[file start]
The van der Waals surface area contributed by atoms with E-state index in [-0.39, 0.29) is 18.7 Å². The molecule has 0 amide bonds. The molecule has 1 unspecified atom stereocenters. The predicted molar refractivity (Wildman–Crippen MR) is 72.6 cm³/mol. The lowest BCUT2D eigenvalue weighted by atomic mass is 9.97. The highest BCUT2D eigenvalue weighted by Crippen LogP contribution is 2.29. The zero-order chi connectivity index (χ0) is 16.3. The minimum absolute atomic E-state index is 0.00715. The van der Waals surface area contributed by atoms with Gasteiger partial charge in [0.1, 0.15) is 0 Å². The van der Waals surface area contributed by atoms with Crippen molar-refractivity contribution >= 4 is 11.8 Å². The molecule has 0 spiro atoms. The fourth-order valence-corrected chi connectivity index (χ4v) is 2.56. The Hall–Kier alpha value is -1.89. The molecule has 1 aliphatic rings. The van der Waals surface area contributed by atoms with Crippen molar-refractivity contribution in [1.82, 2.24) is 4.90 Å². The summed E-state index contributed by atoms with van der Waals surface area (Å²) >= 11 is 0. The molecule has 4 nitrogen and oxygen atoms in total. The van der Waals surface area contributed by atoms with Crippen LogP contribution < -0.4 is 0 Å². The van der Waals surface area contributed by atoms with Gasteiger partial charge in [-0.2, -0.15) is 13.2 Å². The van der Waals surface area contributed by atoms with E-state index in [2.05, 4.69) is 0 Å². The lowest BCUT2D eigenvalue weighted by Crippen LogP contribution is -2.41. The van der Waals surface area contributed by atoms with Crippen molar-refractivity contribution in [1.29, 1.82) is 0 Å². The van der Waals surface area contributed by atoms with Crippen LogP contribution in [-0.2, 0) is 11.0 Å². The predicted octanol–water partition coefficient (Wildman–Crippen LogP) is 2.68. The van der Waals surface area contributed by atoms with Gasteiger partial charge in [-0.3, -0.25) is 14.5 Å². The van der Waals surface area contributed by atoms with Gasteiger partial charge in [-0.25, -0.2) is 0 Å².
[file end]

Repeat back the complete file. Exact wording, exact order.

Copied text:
The van der Waals surface area contributed by atoms with E-state index in [-0.39, 0.29) is 18.7 Å². The molecule has 0 amide bonds. The molecule has 1 unspecified atom stereocenters. The predicted molar refractivity (Wildman–Crippen MR) is 72.6 cm³/mol. The lowest BCUT2D eigenvalue weighted by atomic mass is 9.97. The highest BCUT2D eigenvalue weighted by Crippen LogP contribution is 2.29. The zero-order chi connectivity index (χ0) is 16.3. The minimum absolute atomic E-state index is 0.00715. The van der Waals surface area contributed by atoms with Gasteiger partial charge in [0.1, 0.15) is 0 Å². The van der Waals surface area contributed by atoms with Crippen molar-refractivity contribution >= 4 is 11.8 Å². The molecule has 0 spiro atoms. The fourth-order valence-corrected chi connectivity index (χ4v) is 2.56. The Hall–Kier alpha value is -1.89. The molecule has 1 aliphatic rings. The van der Waals surface area contributed by atoms with Crippen molar-refractivity contribution in [1.82, 2.24) is 4.90 Å². The summed E-state index contributed by atoms with van der Waals surface area (Å²) >= 11 is 0. The molecule has 4 nitrogen and oxygen atoms in total. The van der Waals surface area contributed by atoms with Crippen LogP contribution < -0.4 is 0 Å². The van der Waals surface area contributed by atoms with Gasteiger partial charge in [-0.2, -0.15) is 13.2 Å². The van der Waals surface area contributed by atoms with E-state index in [2.05, 4.69) is 0 Å². The lowest BCUT2D eigenvalue weighted by Crippen LogP contribution is -2.41. The van der Waals surface area contributed by atoms with Crippen molar-refractivity contribution in [1.29, 1.82) is 0 Å². The van der Waals surface area contributed by atoms with Crippen LogP contribution in [-0.2, 0) is 11.0 Å². The predicted octanol–water partition coefficient (Wildman–Crippen LogP) is 2.68. The van der Waals surface area contributed by atoms with Gasteiger partial charge in [-0.3, -0.25) is 14.5 Å². The van der Waals surface area contributed by atoms with Gasteiger partial charge in [-0.25, -0.2) is 0 Å².